BP hopes to 'kill' well as SEC probes trading
* Test delayed, BP still hopes for static kill Tuesday
* U.S. gov't: 4.9 mln barrels of oil released from well
* Government says BP siphoned 16 pct of oil released
* SEC probes whether BP fully disclosed information
* BP shares up 2.5 pct in New York as energy stocks soar (Recasts with delay of test before static kill, adds details)
By Rachelle Younglai and Kristen Hays
WASHINGTON/HOUSTON, Aug 2 (Reuters) - BP Plc (BP.L)(BP.N) said on Monday it might still attempt the first of two operations to permanently plug its ruptured Gulf of Mexico well on Tuesday despite the technical delay of a crucial test.
Optimism about the planned "static kill," which will involve the injection of drilling mud into the top of the well, helped fuel a rally in BP and other energy shares on Monday despite reports that U.S. regulators are investigating insider trading in the British energy giant's stock.
But BP said a test ahead of the operation, which had been planned for Monday, would now likely take place Tuesday because a hydraulic leak was detected. BP had been aiming to begin the static kill itself on Tuesday and remained cautiously optimistic it could still do so.
"It is anticipated that the injectivity test and possibly the static kill will take place Tuesday," BP said in a brief statement late on Monday, after U.S. markets had closed.
The well was temporarily sealed two weeks ago but the static kill followed by the completion of a relief well later in August are seen as the permanent solutions to the leaking well, which U.S. government scientists estimate has released almost 5 million barrels of oil since late April.
The worst oil spill in U.S. history has been an environmental and economic nightmare for the Gulf coast and even if the crude is no longer flowing unchecked, the legal and political fall-out is still spreading unabated.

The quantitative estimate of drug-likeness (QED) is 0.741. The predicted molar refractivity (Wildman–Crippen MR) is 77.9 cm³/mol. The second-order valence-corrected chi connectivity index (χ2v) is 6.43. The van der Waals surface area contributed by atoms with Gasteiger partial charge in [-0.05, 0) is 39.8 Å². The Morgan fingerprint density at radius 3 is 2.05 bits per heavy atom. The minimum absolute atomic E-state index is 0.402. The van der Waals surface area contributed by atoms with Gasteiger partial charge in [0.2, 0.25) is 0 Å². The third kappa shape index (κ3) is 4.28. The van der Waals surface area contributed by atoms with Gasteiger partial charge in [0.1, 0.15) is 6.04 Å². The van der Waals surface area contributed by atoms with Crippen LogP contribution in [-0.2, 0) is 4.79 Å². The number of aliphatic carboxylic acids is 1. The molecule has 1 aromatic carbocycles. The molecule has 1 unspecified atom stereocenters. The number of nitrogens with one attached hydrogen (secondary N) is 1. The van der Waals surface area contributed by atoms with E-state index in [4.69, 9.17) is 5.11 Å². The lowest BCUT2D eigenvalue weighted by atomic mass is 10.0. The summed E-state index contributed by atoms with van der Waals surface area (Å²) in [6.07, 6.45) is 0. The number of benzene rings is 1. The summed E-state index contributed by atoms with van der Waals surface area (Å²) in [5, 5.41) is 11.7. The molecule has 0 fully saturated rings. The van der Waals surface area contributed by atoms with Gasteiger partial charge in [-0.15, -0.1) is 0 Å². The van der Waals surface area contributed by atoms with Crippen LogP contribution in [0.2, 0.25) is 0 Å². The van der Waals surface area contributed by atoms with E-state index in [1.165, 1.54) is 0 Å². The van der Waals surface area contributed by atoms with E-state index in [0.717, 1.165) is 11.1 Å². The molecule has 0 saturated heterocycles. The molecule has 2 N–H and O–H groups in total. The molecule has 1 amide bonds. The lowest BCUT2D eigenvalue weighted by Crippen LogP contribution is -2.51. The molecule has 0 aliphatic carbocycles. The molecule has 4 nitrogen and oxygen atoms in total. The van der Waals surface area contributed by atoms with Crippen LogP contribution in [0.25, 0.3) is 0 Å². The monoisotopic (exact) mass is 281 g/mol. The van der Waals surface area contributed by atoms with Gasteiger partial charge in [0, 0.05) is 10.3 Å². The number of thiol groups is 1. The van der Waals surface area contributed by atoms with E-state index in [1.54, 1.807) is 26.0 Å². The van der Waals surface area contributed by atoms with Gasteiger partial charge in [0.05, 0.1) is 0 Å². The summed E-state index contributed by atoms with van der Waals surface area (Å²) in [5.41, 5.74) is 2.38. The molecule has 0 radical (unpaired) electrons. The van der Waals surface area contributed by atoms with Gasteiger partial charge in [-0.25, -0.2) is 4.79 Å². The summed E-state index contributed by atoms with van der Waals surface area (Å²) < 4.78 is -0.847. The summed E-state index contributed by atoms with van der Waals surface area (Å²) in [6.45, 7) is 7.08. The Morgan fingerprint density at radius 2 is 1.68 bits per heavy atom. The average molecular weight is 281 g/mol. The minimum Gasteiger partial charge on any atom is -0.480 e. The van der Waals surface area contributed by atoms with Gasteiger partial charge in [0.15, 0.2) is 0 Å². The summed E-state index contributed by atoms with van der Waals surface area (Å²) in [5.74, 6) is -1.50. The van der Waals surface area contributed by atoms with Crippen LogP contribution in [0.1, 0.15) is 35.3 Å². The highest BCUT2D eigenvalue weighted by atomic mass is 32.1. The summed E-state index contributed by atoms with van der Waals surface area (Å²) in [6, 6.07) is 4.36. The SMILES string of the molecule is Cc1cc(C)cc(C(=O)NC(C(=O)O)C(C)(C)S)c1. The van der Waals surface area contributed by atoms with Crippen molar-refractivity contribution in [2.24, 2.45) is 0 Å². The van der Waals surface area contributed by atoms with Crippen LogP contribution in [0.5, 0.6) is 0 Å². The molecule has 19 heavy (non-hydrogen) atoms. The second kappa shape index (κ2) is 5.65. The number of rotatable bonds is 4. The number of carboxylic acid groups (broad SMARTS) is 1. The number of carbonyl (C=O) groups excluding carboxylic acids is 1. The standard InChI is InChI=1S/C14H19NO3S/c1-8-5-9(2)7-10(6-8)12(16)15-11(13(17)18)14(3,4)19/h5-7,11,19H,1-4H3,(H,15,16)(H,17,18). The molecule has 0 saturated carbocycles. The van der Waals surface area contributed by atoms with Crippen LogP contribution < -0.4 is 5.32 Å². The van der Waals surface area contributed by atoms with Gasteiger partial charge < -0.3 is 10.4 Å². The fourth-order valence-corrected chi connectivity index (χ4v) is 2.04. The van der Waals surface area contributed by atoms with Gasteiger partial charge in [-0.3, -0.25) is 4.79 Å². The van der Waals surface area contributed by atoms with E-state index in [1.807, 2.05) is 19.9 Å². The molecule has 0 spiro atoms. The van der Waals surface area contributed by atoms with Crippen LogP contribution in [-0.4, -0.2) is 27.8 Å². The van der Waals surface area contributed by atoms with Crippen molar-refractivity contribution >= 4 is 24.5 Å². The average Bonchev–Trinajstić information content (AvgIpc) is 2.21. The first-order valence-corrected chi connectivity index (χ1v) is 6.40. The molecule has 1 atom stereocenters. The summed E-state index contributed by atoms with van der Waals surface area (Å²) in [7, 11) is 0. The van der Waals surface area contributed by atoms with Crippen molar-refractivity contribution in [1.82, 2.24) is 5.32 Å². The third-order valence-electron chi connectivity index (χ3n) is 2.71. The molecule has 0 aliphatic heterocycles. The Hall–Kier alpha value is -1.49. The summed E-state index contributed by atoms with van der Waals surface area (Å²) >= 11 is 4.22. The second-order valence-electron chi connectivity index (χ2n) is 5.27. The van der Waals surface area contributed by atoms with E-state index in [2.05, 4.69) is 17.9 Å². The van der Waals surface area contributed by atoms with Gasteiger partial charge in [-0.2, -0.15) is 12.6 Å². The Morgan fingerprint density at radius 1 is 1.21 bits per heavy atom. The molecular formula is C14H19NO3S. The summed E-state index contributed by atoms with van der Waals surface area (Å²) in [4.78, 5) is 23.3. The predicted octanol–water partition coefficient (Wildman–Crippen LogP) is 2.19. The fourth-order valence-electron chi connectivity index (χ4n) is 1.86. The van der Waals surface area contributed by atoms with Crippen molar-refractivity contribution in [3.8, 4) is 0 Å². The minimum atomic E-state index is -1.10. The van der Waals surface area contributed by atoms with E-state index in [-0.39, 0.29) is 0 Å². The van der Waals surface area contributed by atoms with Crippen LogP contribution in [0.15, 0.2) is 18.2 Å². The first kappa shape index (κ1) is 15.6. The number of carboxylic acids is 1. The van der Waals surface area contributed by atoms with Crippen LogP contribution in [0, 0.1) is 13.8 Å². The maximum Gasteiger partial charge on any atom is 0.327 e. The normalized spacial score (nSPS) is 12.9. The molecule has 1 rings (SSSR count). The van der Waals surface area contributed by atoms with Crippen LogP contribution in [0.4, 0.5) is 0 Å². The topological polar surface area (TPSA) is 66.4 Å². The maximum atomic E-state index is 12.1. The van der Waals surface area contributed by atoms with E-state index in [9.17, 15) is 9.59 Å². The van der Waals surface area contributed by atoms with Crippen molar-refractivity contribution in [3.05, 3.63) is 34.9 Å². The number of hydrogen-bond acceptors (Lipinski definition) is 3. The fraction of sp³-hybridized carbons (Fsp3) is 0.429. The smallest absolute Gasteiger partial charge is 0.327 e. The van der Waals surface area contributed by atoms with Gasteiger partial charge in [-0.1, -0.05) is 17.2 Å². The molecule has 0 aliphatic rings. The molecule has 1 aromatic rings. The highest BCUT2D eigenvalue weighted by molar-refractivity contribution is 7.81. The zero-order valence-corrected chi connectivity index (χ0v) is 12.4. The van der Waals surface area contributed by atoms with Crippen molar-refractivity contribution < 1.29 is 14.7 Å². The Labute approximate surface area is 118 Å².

At the same time, the Securities and Exchange Commission is investigating insider trading in shares of BP, including whether BP employees profited illegally from the spill.
The full extent of the disaster was given added clarity on Monday when U.S. government scientists refined estimates of how much oil had flowed into the Gulf from the well.
The Flow Rate Technical Group and a team of scientists with the U.S. Department of Energy say 4.9 million barrels of oil have been released. The flow rate was put at 62,000 barrels a day at the start of the spill in late April. [nWEN8244]
That rate dropped to 53,000 barrels a day immediately before the well was sealed on July 15, the group said. Officials also said BP had siphoned about 16 percent of the 4.9 million barrels to vessels at the ocean's surface, but the rest went into the sea.
The group's previous leak estimate ranged from 35,000 to 60,000 barrels a day.
Investors will scrutinize these figures closely as BP's final costs may be tied to how much oil is estimated to have flowed into the Gulf from the spill. BP has already announced plans to sell $30 billion in assets over the next 18 months to help cover its liabilities related to the disaster.
The U.S. insider trading probe will also rivet investors.
Two sources familiar with the preliminary SEC probe said the alleged insider trading took place after the start of the BP oil spill on April 20.